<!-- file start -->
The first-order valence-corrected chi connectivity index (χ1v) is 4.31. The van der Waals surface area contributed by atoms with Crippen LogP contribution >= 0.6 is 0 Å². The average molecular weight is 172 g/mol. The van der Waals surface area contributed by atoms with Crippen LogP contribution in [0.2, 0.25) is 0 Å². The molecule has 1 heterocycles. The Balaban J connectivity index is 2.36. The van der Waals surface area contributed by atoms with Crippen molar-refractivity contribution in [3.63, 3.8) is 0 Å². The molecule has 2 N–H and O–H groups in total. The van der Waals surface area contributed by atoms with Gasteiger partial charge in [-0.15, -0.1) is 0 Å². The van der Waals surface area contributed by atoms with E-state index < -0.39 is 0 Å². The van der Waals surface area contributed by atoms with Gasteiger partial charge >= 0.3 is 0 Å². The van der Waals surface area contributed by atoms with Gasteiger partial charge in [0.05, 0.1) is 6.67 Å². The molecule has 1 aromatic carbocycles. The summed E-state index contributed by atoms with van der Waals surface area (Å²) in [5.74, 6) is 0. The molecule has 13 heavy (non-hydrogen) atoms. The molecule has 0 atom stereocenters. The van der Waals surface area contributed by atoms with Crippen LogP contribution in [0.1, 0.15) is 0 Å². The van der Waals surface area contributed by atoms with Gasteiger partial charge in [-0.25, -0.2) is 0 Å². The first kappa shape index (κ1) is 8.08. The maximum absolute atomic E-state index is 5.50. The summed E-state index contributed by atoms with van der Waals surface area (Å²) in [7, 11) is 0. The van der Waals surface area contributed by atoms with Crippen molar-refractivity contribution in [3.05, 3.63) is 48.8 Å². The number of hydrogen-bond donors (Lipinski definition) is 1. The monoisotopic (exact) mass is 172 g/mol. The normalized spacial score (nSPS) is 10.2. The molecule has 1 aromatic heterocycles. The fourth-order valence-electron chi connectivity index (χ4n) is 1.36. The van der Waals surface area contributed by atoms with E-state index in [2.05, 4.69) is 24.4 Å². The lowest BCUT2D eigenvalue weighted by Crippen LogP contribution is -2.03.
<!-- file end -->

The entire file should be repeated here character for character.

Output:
The first-order valence-corrected chi connectivity index (χ1v) is 4.31. The van der Waals surface area contributed by atoms with Crippen LogP contribution >= 0.6 is 0 Å². The average molecular weight is 172 g/mol. The van der Waals surface area contributed by atoms with Crippen LogP contribution in [0.2, 0.25) is 0 Å². The molecule has 1 heterocycles. The Balaban J connectivity index is 2.36. The van der Waals surface area contributed by atoms with Crippen molar-refractivity contribution in [3.63, 3.8) is 0 Å². The molecule has 2 N–H and O–H groups in total. The van der Waals surface area contributed by atoms with Gasteiger partial charge in [-0.15, -0.1) is 0 Å². The van der Waals surface area contributed by atoms with E-state index < -0.39 is 0 Å². The van der Waals surface area contributed by atoms with Gasteiger partial charge >= 0.3 is 0 Å². The van der Waals surface area contributed by atoms with Gasteiger partial charge in [0.05, 0.1) is 6.67 Å². The molecule has 1 aromatic carbocycles. The summed E-state index contributed by atoms with van der Waals surface area (Å²) in [5.74, 6) is 0. The molecule has 13 heavy (non-hydrogen) atoms. The molecule has 0 atom stereocenters. The van der Waals surface area contributed by atoms with Crippen LogP contribution in [0.1, 0.15) is 0 Å². The van der Waals surface area contributed by atoms with Gasteiger partial charge in [-0.25, -0.2) is 0 Å². The first kappa shape index (κ1) is 8.08. The maximum absolute atomic E-state index is 5.50. The summed E-state index contributed by atoms with van der Waals surface area (Å²) in [7, 11) is 0. The van der Waals surface area contributed by atoms with Crippen molar-refractivity contribution in [3.05, 3.63) is 48.8 Å². The number of hydrogen-bond donors (Lipinski definition) is 1. The monoisotopic (exact) mass is 172 g/mol. The normalized spacial score (nSPS) is 10.2. The molecule has 1 aromatic heterocycles. The fourth-order valence-electron chi connectivity index (χ4n) is 1.36. The van der Waals surface area contributed by atoms with E-state index in [2.05, 4.69) is 24.4 Å². The lowest BCUT2D eigenvalue weighted by Crippen LogP contribution is -2.03.